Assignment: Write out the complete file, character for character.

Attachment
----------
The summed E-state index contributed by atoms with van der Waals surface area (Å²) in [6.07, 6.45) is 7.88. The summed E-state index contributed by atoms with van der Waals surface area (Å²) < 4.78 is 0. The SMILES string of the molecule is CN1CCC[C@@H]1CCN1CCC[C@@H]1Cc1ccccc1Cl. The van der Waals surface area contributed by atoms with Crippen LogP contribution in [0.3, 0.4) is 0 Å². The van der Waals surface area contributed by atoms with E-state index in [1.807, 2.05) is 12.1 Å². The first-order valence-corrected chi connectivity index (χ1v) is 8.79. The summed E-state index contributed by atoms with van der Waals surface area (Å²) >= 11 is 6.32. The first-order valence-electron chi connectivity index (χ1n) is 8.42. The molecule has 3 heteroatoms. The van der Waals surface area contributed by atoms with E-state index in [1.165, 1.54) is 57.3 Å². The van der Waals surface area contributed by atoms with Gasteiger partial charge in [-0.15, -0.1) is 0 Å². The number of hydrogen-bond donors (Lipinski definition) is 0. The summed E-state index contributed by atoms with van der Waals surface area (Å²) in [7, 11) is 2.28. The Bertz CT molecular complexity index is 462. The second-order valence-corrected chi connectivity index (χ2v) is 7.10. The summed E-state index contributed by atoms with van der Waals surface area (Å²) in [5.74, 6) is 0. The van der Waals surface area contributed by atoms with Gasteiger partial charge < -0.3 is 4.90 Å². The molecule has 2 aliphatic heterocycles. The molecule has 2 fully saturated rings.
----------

The summed E-state index contributed by atoms with van der Waals surface area (Å²) in [6.07, 6.45) is 7.88. The summed E-state index contributed by atoms with van der Waals surface area (Å²) < 4.78 is 0. The SMILES string of the molecule is CN1CCC[C@@H]1CCN1CCC[C@@H]1Cc1ccccc1Cl. The van der Waals surface area contributed by atoms with Crippen LogP contribution in [0.3, 0.4) is 0 Å². The van der Waals surface area contributed by atoms with E-state index in [1.807, 2.05) is 12.1 Å². The first-order valence-corrected chi connectivity index (χ1v) is 8.79. The summed E-state index contributed by atoms with van der Waals surface area (Å²) >= 11 is 6.32. The first-order valence-electron chi connectivity index (χ1n) is 8.42. The molecule has 3 heteroatoms. The van der Waals surface area contributed by atoms with E-state index in [1.165, 1.54) is 57.3 Å². The van der Waals surface area contributed by atoms with Gasteiger partial charge in [-0.15, -0.1) is 0 Å². The number of hydrogen-bond donors (Lipinski definition) is 0. The summed E-state index contributed by atoms with van der Waals surface area (Å²) in [7, 11) is 2.28. The Bertz CT molecular complexity index is 462. The second-order valence-corrected chi connectivity index (χ2v) is 7.10. The summed E-state index contributed by atoms with van der Waals surface area (Å²) in [5.74, 6) is 0. The van der Waals surface area contributed by atoms with Gasteiger partial charge < -0.3 is 4.90 Å². The molecule has 2 aliphatic heterocycles. The molecule has 2 fully saturated rings.